Pipeline Politics: Comparative Bargaining Capacity in the Sino-Japanese Competition for Siberian Oil

Abstract This article analyzes the relative bargaining capabilities of China and Japan in their drawn-out quest for Siberian oil. We apply an institutional analysis that examines over-time and cross-country variations in government-business relations and elite bureaucratic interests in responding to domestic energy needs and international oil supply options. While one might have expected China’s authoritarian policymaking process to convey an advantage in bilateral negotiations with Moscow, in fact Beijing became bogged down over the ten-year negotiation period with shifting corporate interests of national oil companies, bureaucratic preferences through administrative reform and succession politics, and elite redefinitions of energy security and ways to diversify the sources of imported crude oil. As a result, Beijing faltered in its commitment to Siberian oil. In contrast, the Japanese Prime Minister Junichiro Koizumi exercised executive autonomy to secure a pipeline deal with Russia before seeking a consensus among the divided domestic bureaucratic and corporate interests. Our surprising findings highlight political economic contingencies that shape China’s and Japan’s strategies in addressing fundamental energy needs, with implications for the contentious nature of energy and security cooperation in Northeast Asia.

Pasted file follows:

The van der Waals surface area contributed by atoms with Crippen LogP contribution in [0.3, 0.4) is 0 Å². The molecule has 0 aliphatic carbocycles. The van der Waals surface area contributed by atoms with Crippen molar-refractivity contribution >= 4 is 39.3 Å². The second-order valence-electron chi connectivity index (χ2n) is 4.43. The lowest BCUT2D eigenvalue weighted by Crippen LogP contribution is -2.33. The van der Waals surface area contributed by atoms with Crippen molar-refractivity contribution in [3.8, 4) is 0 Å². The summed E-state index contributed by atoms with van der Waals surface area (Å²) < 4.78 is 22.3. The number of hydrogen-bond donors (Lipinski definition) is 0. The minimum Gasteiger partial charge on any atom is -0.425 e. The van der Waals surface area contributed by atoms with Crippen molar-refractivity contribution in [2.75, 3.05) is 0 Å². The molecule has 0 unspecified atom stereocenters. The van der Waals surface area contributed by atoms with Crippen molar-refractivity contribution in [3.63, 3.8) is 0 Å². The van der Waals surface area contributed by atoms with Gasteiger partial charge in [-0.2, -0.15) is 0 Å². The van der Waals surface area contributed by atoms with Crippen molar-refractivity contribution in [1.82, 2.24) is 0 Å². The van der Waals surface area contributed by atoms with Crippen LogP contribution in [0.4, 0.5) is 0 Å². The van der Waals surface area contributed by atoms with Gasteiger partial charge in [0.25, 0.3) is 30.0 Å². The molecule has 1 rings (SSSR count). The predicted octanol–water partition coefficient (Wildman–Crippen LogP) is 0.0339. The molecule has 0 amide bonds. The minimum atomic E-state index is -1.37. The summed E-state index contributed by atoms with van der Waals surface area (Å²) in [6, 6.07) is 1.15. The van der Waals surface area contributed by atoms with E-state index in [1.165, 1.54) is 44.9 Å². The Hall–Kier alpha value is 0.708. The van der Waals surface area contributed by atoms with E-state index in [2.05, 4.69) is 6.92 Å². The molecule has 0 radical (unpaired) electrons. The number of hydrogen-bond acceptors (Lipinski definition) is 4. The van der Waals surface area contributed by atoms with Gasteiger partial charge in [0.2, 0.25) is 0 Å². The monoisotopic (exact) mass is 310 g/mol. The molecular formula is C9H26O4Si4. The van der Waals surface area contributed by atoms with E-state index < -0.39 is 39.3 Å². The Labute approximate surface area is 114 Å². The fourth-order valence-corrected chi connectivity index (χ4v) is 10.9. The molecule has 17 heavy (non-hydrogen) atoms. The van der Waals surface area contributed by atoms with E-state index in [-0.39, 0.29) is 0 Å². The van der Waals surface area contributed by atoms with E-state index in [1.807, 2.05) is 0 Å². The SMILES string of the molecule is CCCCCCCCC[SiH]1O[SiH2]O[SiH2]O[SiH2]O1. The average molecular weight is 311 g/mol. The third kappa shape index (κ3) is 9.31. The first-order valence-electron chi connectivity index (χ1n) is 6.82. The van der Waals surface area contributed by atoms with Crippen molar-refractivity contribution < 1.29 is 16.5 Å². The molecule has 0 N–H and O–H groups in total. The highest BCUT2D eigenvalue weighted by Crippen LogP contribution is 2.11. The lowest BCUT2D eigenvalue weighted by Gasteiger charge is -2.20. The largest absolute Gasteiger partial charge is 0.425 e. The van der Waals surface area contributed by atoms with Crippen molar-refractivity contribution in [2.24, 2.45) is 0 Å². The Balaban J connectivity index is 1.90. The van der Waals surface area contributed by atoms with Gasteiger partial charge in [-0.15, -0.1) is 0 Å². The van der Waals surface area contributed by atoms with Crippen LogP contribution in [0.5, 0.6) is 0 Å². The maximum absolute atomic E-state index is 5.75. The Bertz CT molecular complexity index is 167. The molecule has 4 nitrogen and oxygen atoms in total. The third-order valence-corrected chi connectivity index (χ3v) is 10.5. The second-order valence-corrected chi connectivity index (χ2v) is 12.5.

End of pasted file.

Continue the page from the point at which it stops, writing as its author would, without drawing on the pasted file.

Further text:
Date 2012 10
Author Dr. Kun-Chin Lin
Publisher Centre for Rising Powers
Link http://mws.polis.cam.ac.uk/crp/research/workingpapers/pdf/CRP_Working_Paper_6_Pipeline_Politics_Lin_and_Williams.pdf
Series Working Paper #6
3 Oil & Gas, 3.4 China's International Oil Relations